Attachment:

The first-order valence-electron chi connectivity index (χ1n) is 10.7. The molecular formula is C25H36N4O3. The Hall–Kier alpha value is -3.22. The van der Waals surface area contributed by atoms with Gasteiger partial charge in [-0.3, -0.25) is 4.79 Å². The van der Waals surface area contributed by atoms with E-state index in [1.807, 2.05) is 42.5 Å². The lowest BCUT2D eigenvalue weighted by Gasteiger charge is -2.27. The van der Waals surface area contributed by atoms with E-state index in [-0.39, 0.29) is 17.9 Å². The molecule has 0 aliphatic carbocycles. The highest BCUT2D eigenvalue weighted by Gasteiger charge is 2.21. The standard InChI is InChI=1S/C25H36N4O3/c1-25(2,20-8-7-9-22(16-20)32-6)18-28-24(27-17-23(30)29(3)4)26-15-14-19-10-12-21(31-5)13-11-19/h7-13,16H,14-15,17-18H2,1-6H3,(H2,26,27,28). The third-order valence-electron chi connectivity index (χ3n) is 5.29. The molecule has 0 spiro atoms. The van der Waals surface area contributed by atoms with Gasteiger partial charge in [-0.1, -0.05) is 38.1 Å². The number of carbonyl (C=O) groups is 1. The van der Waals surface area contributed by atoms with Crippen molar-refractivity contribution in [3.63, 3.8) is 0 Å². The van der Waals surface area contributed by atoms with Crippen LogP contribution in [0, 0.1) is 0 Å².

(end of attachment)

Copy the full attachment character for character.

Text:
The first-order valence-electron chi connectivity index (χ1n) is 10.7. The molecular formula is C25H36N4O3. The Hall–Kier alpha value is -3.22. The van der Waals surface area contributed by atoms with Gasteiger partial charge in [-0.3, -0.25) is 4.79 Å². The van der Waals surface area contributed by atoms with E-state index in [1.807, 2.05) is 42.5 Å². The lowest BCUT2D eigenvalue weighted by Gasteiger charge is -2.27. The van der Waals surface area contributed by atoms with E-state index in [-0.39, 0.29) is 17.9 Å². The molecule has 0 aliphatic carbocycles. The highest BCUT2D eigenvalue weighted by Gasteiger charge is 2.21. The standard InChI is InChI=1S/C25H36N4O3/c1-25(2,20-8-7-9-22(16-20)32-6)18-28-24(27-17-23(30)29(3)4)26-15-14-19-10-12-21(31-5)13-11-19/h7-13,16H,14-15,17-18H2,1-6H3,(H2,26,27,28). The third-order valence-electron chi connectivity index (χ3n) is 5.29. The molecule has 0 spiro atoms. The van der Waals surface area contributed by atoms with Gasteiger partial charge in [-0.1, -0.05) is 38.1 Å². The number of carbonyl (C=O) groups is 1. The van der Waals surface area contributed by atoms with Crippen molar-refractivity contribution in [3.63, 3.8) is 0 Å². The van der Waals surface area contributed by atoms with Crippen LogP contribution in [0, 0.1) is 0 Å².